Boston's Franklin Park Zoo won't kill animals due to budget cuts (despite what you may have heard)
Officials at Boston's Franklin Park Zoo caused a great deal of alarm last week when they announced that, due to budget cuts imposed by Massachusetts Gov. Deval Patrick, it might be forced to close and, worse yet, possibly euthanize some of its animals.
The state had originally budgeted $6.5 million to support Zoo New England, which runs Franklin Park and the smaller Stone Zoo, in the 2010 fiscal year. The amount represented more than 50% of the zoos' operating budget. But Patrick used his line-item veto privileges to cut that amount to $2.5 million, the Boston Globe reported.
Zoo New England shot back in the form of a statement released by a third-party public relations firm. In it, officials responded that Patrick's planned $2.5 million to fund the zoos would be insufficient for them to continue operating beyond October. In the statement, Zoo New England asserted that it would be unlikely to find homes for about one-fifth of the zoos' animal population in other zoos, assuming it took about three years to shut down in phases, which would mean "either destroying them, or the care of the animals in perpetuity." From the Globe:
The zoos, which ... attracted nearly 570,000 visitors over the past year, are operated through a public-private partnership that is funded by taxpayers and revenues from visitors. If the partnership dissolves, as it would in October if it runs out of money, the custody of the zoos would be turned over to state officials, according to state law.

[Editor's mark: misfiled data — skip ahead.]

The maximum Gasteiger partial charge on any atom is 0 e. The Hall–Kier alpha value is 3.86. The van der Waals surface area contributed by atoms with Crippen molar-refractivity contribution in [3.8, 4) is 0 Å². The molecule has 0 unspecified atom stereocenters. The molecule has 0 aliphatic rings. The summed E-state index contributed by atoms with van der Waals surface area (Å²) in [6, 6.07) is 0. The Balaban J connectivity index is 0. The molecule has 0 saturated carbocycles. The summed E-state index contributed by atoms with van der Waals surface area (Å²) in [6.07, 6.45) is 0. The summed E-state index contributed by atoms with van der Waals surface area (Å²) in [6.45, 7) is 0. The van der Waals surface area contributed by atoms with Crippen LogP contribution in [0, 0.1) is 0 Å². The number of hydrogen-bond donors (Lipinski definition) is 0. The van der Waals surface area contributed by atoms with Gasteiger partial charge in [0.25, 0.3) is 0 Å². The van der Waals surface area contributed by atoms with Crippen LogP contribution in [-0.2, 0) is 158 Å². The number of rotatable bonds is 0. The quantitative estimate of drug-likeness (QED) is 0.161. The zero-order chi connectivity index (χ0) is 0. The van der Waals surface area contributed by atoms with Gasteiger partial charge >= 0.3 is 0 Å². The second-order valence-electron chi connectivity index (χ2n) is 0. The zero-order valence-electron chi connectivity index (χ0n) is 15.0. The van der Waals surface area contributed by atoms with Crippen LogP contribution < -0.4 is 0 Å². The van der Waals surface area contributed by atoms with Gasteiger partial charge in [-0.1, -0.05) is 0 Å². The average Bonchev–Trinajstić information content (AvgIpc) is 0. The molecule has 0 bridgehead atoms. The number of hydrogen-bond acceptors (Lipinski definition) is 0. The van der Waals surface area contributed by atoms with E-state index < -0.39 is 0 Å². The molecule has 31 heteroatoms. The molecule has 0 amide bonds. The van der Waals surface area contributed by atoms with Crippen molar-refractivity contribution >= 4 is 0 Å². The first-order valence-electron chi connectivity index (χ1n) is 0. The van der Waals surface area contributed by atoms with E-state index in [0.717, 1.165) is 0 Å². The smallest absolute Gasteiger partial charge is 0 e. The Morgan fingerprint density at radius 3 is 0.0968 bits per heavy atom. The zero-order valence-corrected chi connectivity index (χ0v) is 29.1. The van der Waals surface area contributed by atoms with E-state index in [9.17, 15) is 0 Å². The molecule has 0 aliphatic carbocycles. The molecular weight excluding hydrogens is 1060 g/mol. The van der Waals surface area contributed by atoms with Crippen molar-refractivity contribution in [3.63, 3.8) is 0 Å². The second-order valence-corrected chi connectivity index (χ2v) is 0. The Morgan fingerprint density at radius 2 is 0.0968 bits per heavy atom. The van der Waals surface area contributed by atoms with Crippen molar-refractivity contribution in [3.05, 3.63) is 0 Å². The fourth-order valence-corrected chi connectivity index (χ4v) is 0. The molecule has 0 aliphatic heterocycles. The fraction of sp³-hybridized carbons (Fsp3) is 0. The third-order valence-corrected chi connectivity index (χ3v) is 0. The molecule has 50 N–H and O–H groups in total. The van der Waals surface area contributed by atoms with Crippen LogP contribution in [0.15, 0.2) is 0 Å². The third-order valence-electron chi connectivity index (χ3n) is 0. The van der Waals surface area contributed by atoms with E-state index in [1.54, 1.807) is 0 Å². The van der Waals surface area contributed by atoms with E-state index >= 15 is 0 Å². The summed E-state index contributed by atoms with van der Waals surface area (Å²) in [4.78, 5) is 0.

On Monday, lawmakers announced their intention to try to restore the $4-million cut by Patrick to the budget. Patrick came out swinging as well, accusing Zoo New England of spreading "inaccurate and incendiary information" with its statement.
Zoo New England offered a revised statement after public outcry erupted over the first, saying there are "no plans for the Zoo to euthanize any animals in the collection as a result of the budget cuts." In the revised statement, it laid the blame for any future euthanizations of zoo animals squarely on the shoulders of Massachusetts politicians, who would control the zoos if they were forced to close.
In a paragraph full of bold text and underlining, Zoo New England said that, should the zoos shut down and control of the animals fall to the Commonwealth of Massachusetts, state lawmakers "would be faced with the prospect of choosing between two options for the animals that could not be placed: caring for these animals for many years to come or euthanizing them."
But Massachusetts House Speaker Robert DeLeo seemed confident it wouldn't come to that. "With the amount of support and calls I have gotten from membership, I daresay that this is one of those items that I think will be overridden," DeLeo told the Associated Press.
-- Lindsay Barnett
Photo: A western lowland gorilla named Little Joe gazes back at visitors at the Franklin Park Zoo. Credit: Michael Dwyer / Associated Press